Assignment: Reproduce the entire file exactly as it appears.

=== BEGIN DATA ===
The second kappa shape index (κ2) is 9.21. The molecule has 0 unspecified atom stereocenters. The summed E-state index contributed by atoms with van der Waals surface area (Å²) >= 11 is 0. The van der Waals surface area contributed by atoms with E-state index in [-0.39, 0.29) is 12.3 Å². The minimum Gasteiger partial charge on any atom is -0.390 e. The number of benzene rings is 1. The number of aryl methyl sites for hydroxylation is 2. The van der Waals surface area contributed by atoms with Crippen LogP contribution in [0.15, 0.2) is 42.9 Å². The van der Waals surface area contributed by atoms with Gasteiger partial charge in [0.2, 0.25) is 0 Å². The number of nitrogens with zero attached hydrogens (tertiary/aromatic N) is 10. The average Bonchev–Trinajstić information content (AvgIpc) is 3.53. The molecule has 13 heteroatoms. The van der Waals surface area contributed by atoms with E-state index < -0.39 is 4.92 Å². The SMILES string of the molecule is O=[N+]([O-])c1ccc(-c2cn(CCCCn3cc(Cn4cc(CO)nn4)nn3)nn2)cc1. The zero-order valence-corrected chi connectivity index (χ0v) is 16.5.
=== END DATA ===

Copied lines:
The second kappa shape index (κ2) is 9.21. The molecule has 0 unspecified atom stereocenters. The summed E-state index contributed by atoms with van der Waals surface area (Å²) >= 11 is 0. The van der Waals surface area contributed by atoms with E-state index in [-0.39, 0.29) is 12.3 Å². The minimum Gasteiger partial charge on any atom is -0.390 e. The number of benzene rings is 1. The number of aryl methyl sites for hydroxylation is 2. The van der Waals surface area contributed by atoms with Crippen LogP contribution in [0.15, 0.2) is 42.9 Å². The van der Waals surface area contributed by atoms with Gasteiger partial charge in [0.2, 0.25) is 0 Å². The number of nitrogens with zero attached hydrogens (tertiary/aromatic N) is 10. The average Bonchev–Trinajstić information content (AvgIpc) is 3.53. The molecule has 13 heteroatoms. The van der Waals surface area contributed by atoms with E-state index < -0.39 is 4.92 Å². The SMILES string of the molecule is O=[N+]([O-])c1ccc(-c2cn(CCCCn3cc(Cn4cc(CO)nn4)nn3)nn2)cc1. The zero-order valence-corrected chi connectivity index (χ0v) is 16.5.